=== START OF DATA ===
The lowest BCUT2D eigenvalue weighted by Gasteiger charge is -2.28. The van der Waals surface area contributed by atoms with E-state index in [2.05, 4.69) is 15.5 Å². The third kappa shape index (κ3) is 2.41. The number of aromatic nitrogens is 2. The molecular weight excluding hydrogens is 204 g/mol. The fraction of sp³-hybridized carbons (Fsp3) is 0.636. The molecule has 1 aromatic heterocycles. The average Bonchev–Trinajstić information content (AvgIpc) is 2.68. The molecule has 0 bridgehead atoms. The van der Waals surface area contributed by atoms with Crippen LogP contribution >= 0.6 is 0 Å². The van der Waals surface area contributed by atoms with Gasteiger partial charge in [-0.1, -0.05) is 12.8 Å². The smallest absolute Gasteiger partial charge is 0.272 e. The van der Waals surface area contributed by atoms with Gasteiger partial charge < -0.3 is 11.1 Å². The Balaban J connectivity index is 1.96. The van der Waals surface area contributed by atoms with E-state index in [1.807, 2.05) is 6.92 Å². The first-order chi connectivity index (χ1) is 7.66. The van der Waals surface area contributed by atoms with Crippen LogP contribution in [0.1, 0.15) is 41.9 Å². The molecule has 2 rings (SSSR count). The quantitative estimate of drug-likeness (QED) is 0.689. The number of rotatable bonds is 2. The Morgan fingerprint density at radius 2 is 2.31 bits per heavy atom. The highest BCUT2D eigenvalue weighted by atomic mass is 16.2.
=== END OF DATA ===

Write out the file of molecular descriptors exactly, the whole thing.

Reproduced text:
The lowest BCUT2D eigenvalue weighted by Gasteiger charge is -2.28. The van der Waals surface area contributed by atoms with E-state index in [2.05, 4.69) is 15.5 Å². The third kappa shape index (κ3) is 2.41. The number of aromatic nitrogens is 2. The molecular weight excluding hydrogens is 204 g/mol. The fraction of sp³-hybridized carbons (Fsp3) is 0.636. The molecule has 1 aromatic heterocycles. The average Bonchev–Trinajstić information content (AvgIpc) is 2.68. The molecule has 0 bridgehead atoms. The van der Waals surface area contributed by atoms with Crippen LogP contribution >= 0.6 is 0 Å². The van der Waals surface area contributed by atoms with Gasteiger partial charge in [-0.1, -0.05) is 12.8 Å². The smallest absolute Gasteiger partial charge is 0.272 e. The van der Waals surface area contributed by atoms with Gasteiger partial charge < -0.3 is 11.1 Å². The Balaban J connectivity index is 1.96. The van der Waals surface area contributed by atoms with E-state index in [1.807, 2.05) is 6.92 Å². The first-order chi connectivity index (χ1) is 7.66. The van der Waals surface area contributed by atoms with Crippen LogP contribution in [0.1, 0.15) is 41.9 Å². The molecule has 2 rings (SSSR count). The quantitative estimate of drug-likeness (QED) is 0.689. The number of rotatable bonds is 2. The Morgan fingerprint density at radius 2 is 2.31 bits per heavy atom. The highest BCUT2D eigenvalue weighted by atomic mass is 16.2.